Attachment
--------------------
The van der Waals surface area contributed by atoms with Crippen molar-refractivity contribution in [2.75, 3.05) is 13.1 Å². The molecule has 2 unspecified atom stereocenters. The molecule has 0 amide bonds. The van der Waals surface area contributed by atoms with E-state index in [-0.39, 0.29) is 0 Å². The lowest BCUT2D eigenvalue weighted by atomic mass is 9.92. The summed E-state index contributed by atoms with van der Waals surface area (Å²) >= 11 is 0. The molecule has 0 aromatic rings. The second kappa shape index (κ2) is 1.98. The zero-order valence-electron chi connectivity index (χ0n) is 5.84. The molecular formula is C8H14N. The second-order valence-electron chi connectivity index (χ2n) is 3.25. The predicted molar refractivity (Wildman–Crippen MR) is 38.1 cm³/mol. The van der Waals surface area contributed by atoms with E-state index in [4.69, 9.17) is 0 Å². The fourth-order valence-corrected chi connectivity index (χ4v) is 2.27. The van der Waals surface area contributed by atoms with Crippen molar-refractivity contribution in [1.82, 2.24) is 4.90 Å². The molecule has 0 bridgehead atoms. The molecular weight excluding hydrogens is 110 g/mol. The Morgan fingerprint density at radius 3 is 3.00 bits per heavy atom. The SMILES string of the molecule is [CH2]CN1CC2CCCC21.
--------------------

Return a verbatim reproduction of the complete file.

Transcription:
The van der Waals surface area contributed by atoms with Crippen molar-refractivity contribution in [2.75, 3.05) is 13.1 Å². The molecule has 2 unspecified atom stereocenters. The molecule has 0 amide bonds. The van der Waals surface area contributed by atoms with E-state index in [-0.39, 0.29) is 0 Å². The lowest BCUT2D eigenvalue weighted by atomic mass is 9.92. The summed E-state index contributed by atoms with van der Waals surface area (Å²) >= 11 is 0. The molecule has 0 aromatic rings. The second kappa shape index (κ2) is 1.98. The zero-order valence-electron chi connectivity index (χ0n) is 5.84. The molecular formula is C8H14N. The second-order valence-electron chi connectivity index (χ2n) is 3.25. The predicted molar refractivity (Wildman–Crippen MR) is 38.1 cm³/mol. The van der Waals surface area contributed by atoms with E-state index in [4.69, 9.17) is 0 Å². The fourth-order valence-corrected chi connectivity index (χ4v) is 2.27. The van der Waals surface area contributed by atoms with Crippen molar-refractivity contribution in [1.82, 2.24) is 4.90 Å². The molecule has 0 bridgehead atoms. The molecular weight excluding hydrogens is 110 g/mol. The Morgan fingerprint density at radius 3 is 3.00 bits per heavy atom. The SMILES string of the molecule is [CH2]CN1CC2CCCC21.